said:.. "The" breeding of the silver fox
Is comparatively new, and is so full of
little points and conditions that are
required to make a success of it at
the'start, • that few,, unless they have
acquired some -knowledge beforehand,
are successful akfirst. .The silver fox
Is our most valuable fur-bearing animal. His skin is steadily advancing
in price, and within the last five years
has advanced.over three hundred per
cent. At the Lampson January fur
sales In London, England, 1910, there
wero skins sold that brought as high
as $3,000, so It ls easily seen now how
profitable a business It is. It was at
pne time, thought that the silver fox
would not breed in captivity, but they
are now raised quite successfully ln
wire pens. sThey breed once a year,
in March, their young numbering from
three to nine, according to the age of
the mother. The puppies attain their
full growth by fall, and the stock Is
generally disposed of by then. I sell
almost all my surplus stock alive, vas
there are. a great' number of people
eager to Btart into' breeding them. I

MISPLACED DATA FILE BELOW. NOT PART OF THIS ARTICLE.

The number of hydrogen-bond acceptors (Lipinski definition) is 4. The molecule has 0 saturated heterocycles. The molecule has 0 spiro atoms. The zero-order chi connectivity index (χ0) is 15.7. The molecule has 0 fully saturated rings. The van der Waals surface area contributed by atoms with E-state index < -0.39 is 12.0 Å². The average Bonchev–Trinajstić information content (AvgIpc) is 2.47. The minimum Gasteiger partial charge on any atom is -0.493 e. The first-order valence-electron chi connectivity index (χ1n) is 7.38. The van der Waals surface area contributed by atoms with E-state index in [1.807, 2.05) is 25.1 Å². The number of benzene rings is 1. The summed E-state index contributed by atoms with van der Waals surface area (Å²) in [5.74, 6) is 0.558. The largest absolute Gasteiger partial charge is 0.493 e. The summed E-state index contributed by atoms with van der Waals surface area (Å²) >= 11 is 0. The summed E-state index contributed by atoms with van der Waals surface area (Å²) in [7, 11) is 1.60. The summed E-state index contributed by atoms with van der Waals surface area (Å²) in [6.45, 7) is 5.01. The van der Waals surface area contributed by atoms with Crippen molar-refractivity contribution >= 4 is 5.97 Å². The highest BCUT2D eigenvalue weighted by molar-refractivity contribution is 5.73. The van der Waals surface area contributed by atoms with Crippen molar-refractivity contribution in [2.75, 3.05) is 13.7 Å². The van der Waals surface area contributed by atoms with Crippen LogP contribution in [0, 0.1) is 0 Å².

have been in the business for the past
sixteen years, but owing to not knowing how to,'handle them, was unsuccessful for a number of years, but now
I-have the best of suc9ess with them.
I think I have .one of the most profitable . businesses in Lambton or any
other country."
i -y
ed).—October 1st to 3istj
List of Locals District 18
NO. NAME       ' 8EO. and P, O. ADDRE88
20 nankhoud  », Whoatloy, Dnnkhoad, Altn.
181 Denver Crook p. Onughton, Beaver Creek, via Plnchor
m nollovuo,  j, Burke, nollevuo, Frank. Altn. •
*'<"» *«M«uore  ». J, Chase, Blairmore, Altn,
" mm %Uii'tls -' Jo*> Uerbyuhiro, ihirmls, Altn.
;:;! S*™.^*10 Jf "■ llytl0^ Carhomlale, Coleman, Altn.
*"' rtCfflrd,M J- Poole, Cardiff, Alia. „
111, Cnnmoro  N< D« Thaehuk, Caumoro, Altn.